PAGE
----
'vaccine' will not get a mention either, given the nature of Britannica.
I am interested in other forms of diplomacy that may emerge in the
future. The currency of such diplomacy would be a scarce resource.
Could, for example, the foreseen water crisis result in 'water
diplomacy'? How about carbon-offset diplomacy?
(*)https://www.britannica.com/topic/diplomacy
There was "gunboat diplomacy", once.
"Panda diplomacy" also appears to be a thing.

/Anders, Denmark.
occam
2021-04-30 18:58:34 UTC
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Post by Anders D. Nygaard
Post by occam
'Vaccine diplomacy' has been making the rounds since the covid-19
vaccination programme began.  When I tried to think of other specialized
forms, the only other genre that came to mind was ping-pong diplomacy.
This term was bouncing around a lot in the 1970s.
The Britannica definition(*) fails to mention 'ping-pong'. I suspect
'vaccine' will not get a mention either, given the nature of Britannica.
I am interested in other forms of diplomacy that may emerge in the
future. The currency of such diplomacy would be a scarce resource.
Could, for example, the foreseen water crisis result in 'water
diplomacy'? How about carbon-offset diplomacy?
(*)https://www.britannica.com/topic/diplomacy
There was "gunboat diplomacy", once.
"Panda diplomacy" also appears to be a thing.
Yes! Better than giving each other black eyes.
Jerry Friedman
2021-04-30 20:41:16 UTC
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Post by occam
Post by Anders D. Nygaard
Post by occam
'Vaccine diplomacy' has been making the rounds since the covid-19
vaccination programme began. When I tried to think of other specialized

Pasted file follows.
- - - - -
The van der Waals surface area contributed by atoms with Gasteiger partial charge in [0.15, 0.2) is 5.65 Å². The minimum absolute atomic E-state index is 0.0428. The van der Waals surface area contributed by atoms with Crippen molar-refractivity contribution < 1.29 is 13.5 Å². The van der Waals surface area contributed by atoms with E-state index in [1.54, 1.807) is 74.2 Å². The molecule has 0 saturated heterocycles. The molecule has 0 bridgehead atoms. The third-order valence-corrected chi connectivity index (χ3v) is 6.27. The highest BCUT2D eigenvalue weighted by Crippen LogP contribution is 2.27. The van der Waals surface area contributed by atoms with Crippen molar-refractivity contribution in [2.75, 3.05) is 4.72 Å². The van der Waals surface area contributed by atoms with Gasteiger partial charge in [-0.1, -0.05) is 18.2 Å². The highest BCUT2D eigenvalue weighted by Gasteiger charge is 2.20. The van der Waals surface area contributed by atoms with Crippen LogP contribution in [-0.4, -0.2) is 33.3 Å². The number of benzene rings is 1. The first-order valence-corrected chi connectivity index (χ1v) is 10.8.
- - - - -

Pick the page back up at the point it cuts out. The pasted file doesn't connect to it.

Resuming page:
forms, the only other genre that came to mind was ping-pong diplomacy.
This term was bouncing around a lot in the 1970s.
The Britannica definition(*) fails to mention 'ping-pong'. I suspect
'vaccine' will not get a mention either, given the nature of Britannica.
I am interested in other forms of diplomacy that may emerge in the
future. The currency of such diplomacy would be a scarce resource.
Could, for example, the foreseen water crisis result in 'water
diplomacy'? How about carbon-offset diplomacy?
(*)https://www.britannica.com/topic/diplomacy
There was "gunboat diplomacy", once.
"Panda diplomacy" also appears to be a thing.
Yes! Better than giving each other black eyes.
No one could bear that.
--
Jerry Friedman
bil...@shaw.ca
2021-04-30 21:03:27 UTC
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Post by Jerry Friedman
Post by occam
Post by Anders D. Nygaard
Post by occam
'Vaccine diplomacy' has been making the rounds since the covid-19
vaccination programme began. When I tried to think of other specialized
forms, the only other genre that came to mind was ping-pong diplomacy.
This term was bouncing around a lot in the 1970s.
The Britannica definition(*) fails to mention 'ping-pong'. I suspect
'vaccine' will not get a mention either, given the nature of Britannica.
I am interested in other forms of diplomacy that may emerge in the
future. The currency of such diplomacy would be a scarce resource.
Could, for example, the foreseen water crisis result in 'water
diplomacy'? How about carbon-offset diplomacy?
(*)https://www.britannica.com/topic/diplomacy
There was "gunboat diplomacy", once.
"Panda diplomacy" also appears to be a thing.
Yes! Better than giving each other black eyes.
No one could bear that.
It would certainly bamboozle me.

bill
occam
2021-04-30 23:25:26 UTC
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Post by ***@shaw.ca
Post by Jerry Friedman
Post by occam
Post by Anders D. Nygaard
Post by occam
'Vaccine diplomacy' has been making the rounds since the covid-19
vaccination programme began. When I tried to think of other specialized
forms, the only other genre that came to mind was ping-pong diplomacy.
This term was bouncing around a lot in the 1970s.
The Britannica definition(*) fails to mention 'ping-pong'. I suspect
'vaccine' will not get a mention either, given the nature of Britannica.
I am interested in other forms of diplomacy that may emerge in the
future. The currency of such diplomacy would be a scarce resource.